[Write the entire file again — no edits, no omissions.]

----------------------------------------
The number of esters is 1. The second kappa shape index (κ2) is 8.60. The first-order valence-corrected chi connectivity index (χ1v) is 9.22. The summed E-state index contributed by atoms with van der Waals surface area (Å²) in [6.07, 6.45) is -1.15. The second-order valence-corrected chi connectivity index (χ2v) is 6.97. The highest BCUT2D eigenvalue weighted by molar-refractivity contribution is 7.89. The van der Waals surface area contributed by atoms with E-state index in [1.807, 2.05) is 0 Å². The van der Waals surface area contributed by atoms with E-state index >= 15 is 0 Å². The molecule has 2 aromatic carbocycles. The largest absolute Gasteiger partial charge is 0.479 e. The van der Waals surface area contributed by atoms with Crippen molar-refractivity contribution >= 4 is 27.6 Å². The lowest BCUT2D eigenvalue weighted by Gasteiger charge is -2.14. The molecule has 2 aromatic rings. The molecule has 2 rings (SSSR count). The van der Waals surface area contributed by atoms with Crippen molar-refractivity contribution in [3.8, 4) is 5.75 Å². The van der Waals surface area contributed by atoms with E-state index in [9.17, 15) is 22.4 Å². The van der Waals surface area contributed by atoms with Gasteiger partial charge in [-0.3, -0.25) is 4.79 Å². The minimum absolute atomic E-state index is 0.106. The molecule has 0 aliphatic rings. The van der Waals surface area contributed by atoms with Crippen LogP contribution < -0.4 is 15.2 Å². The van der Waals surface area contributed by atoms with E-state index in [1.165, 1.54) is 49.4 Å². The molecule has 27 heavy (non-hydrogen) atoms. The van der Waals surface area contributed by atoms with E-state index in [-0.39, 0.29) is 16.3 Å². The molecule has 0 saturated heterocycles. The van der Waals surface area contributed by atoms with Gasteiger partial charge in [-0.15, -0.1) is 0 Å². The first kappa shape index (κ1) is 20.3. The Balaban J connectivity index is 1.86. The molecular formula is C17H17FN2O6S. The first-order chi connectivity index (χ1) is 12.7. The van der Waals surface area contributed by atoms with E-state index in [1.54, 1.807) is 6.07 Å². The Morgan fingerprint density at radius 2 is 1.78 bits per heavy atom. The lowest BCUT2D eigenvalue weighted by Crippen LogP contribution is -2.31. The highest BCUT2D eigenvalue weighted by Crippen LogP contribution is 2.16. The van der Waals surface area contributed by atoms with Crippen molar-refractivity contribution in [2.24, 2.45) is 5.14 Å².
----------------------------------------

The number of esters is 1. The second kappa shape index (κ2) is 8.60. The first-order valence-corrected chi connectivity index (χ1v) is 9.22. The summed E-state index contributed by atoms with van der Waals surface area (Å²) in [6.07, 6.45) is -1.15. The second-order valence-corrected chi connectivity index (χ2v) is 6.97. The highest BCUT2D eigenvalue weighted by molar-refractivity contribution is 7.89. The van der Waals surface area contributed by atoms with E-state index in [1.807, 2.05) is 0 Å². The van der Waals surface area contributed by atoms with E-state index >= 15 is 0 Å². The molecule has 2 aromatic carbocycles. The largest absolute Gasteiger partial charge is 0.479 e. The van der Waals surface area contributed by atoms with Crippen molar-refractivity contribution >= 4 is 27.6 Å². The lowest BCUT2D eigenvalue weighted by Gasteiger charge is -2.14. The molecule has 2 aromatic rings. The molecule has 2 rings (SSSR count). The van der Waals surface area contributed by atoms with Crippen molar-refractivity contribution in [3.8, 4) is 5.75 Å². The van der Waals surface area contributed by atoms with E-state index in [9.17, 15) is 22.4 Å². The van der Waals surface area contributed by atoms with Gasteiger partial charge in [-0.3, -0.25) is 4.79 Å². The minimum absolute atomic E-state index is 0.106. The molecule has 0 aliphatic rings. The van der Waals surface area contributed by atoms with Crippen LogP contribution < -0.4 is 15.2 Å². The van der Waals surface area contributed by atoms with E-state index in [1.165, 1.54) is 49.4 Å². The molecule has 27 heavy (non-hydrogen) atoms. The van der Waals surface area contributed by atoms with E-state index in [-0.39, 0.29) is 16.3 Å². The molecule has 0 saturated heterocycles. The van der Waals surface area contributed by atoms with Gasteiger partial charge in [-0.15, -0.1) is 0 Å². The first kappa shape index (κ1) is 20.3. The Balaban J connectivity index is 1.86. The molecular formula is C17H17FN2O6S. The first-order chi connectivity index (χ1) is 12.7. The van der Waals surface area contributed by atoms with E-state index in [1.54, 1.807) is 6.07 Å². The Morgan fingerprint density at radius 2 is 1.78 bits per heavy atom. The lowest BCUT2D eigenvalue weighted by Crippen LogP contribution is -2.31. The highest BCUT2D eigenvalue weighted by Crippen LogP contribution is 2.16. The van der Waals surface area contributed by atoms with Crippen molar-refractivity contribution in [2.24, 2.45) is 5.14 Å².